SUPPORT FILMTRACKS! CLICK HERE FIRST:
Amazon.com
Amazon.co.uk
iTunes (U.S.)
Amazon.ca
Amazon.fr
eBay (U.S.)
Amazon.de
Amazon.es
Half.com
Glisten Effect
Editorial Reviews
Scoreboard Forum
Viewer Ratings
Composers
Awards
   CURRENT MOST POPULAR REVIEWS:
         1. Solo: A Star Wars Story
        2. Batman
       3. Jurassic World: Kingdom
      4. The Predator
     5. Edward Scissorhands
    6. Mission: Impossible - Fallout
   7. Christopher Robin
  8. Apollo 13
 9. Ant-Man and the Wasp
10. The Equalizer 2
Home Page
Menu Options ▼
Comments about the soundtrack for Inception (Hans Zimmer)

Edit | Delete
Re: I get what Zimmer is trying to do.
Profile Image
• Posted by: theFUZZ008
• Date: Friday, July 16, 2010, at 8:06 p.m.
• IP Address: ool-4a592898.dyn.optonline.net
• In Response to: I get what Zimmer is trying to do. (Fraley)
Message Edited: Friday, July 16, 2010, at 8:08 p.m.

> Zimmer's more atmospheric/brooding scores I don't think are ever likely to
> appeal to more traditional score collectors, but I do believe I understand
> what he is attempting to accomplish with scores like The Dark Knight and
> Inception. Essentially, Zimmer is intentionally avoiding the traditional
> approach of obvious themes and intellectual concepts such as thematic
> development, and instead is attempting to develop sounds and chord
> progressions that elicit an intended emotional response subconsciously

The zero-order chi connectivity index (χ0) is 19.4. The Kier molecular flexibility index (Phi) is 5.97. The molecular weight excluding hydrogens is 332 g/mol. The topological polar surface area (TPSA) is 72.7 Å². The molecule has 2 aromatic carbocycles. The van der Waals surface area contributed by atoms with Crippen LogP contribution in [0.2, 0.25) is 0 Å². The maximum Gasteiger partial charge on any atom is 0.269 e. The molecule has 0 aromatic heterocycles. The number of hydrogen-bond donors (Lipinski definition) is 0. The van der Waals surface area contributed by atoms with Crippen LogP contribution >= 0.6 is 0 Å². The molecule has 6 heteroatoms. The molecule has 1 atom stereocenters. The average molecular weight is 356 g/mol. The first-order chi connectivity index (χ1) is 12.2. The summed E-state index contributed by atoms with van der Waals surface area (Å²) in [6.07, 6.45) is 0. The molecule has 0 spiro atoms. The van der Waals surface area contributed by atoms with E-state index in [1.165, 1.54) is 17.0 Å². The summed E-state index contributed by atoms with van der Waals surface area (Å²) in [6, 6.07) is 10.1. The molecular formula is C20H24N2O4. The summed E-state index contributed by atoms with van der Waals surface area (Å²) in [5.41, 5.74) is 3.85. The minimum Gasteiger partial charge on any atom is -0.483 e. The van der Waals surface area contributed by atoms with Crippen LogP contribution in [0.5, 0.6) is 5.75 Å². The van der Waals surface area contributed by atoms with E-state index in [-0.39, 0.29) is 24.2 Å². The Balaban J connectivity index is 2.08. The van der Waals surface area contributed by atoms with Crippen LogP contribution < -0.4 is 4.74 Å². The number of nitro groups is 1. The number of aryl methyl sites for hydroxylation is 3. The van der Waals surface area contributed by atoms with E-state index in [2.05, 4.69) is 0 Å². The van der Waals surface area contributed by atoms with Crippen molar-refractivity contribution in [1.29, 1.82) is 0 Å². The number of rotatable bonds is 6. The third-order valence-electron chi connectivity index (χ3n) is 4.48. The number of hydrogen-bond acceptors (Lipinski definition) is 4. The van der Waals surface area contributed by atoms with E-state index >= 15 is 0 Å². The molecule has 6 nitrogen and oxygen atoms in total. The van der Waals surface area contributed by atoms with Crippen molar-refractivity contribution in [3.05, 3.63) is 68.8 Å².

> rather than consciously. If you attempt to sit down and listen to
> Inception and analyze it in the same fashion you would John Powell's
> outstanding "How To Train Your Dragon", you would like grow
> bored quickly, as Inception doesn't lend itself to intellectual
> dissection. On the other hand, if you wait till late at night, or are
> otherwise in that half asleep/half awake state where your conscious and
> subconscious can almost connect, and listen to Inception, the music makes
> total sense. Considering the context of the film, that seems very
> interesting. I think the trick to appreciating a score such as The Dark
> Knight or Inception is actually to not think about it at all -- don't
> listen for the themes, don't try to pick out compositional techniques,
> just let it wash over you feel what it wants you to feel. Now, whether or
> not Zimmer has been successful as this approach, or whether or not the
> film could have been better served by a different approach or score, is
> certainly debatable.

You stated everything eloquently, but I have to respectfully disagree with you. Avoiding themes is bad in my book, but i know some people love atmospheric scores so I can't fault him there. But abandoning intellectual concepts is just sounds to me like an excuse to be simple or stupid. The chord progressions aren't serving the score, they serve the composer's comfort zone and stock set of skills. The score really doesn't evoke an emotional response. I kind of wish he had been allowed to write the romance he had initially intended. The film is very complex and interesting, but the score is not. I think you're right in questioning if it was successful. It served the film fine, it is just not very interesting.

Please don't take anything I said as an attack on you or something like that. I mean no disrespect. Zimmer is a frustrating composer for me, and it is disappointing when such good, high profile films get served with his same shtick and praised for it, especially in reviews.




Comments in this Thread:     Expand >>


Copyright © 1998-2019, Filmtracks Publications. All rights reserved.
The reviews and other textual content contained on the filmtracks.com site may not be published, broadcast,
rewritten or redistributed without the prior written authority of Christian Clemmensen at Filmtracks Publications. Scoreboard created 7/24/98 and last updated 4/25/15.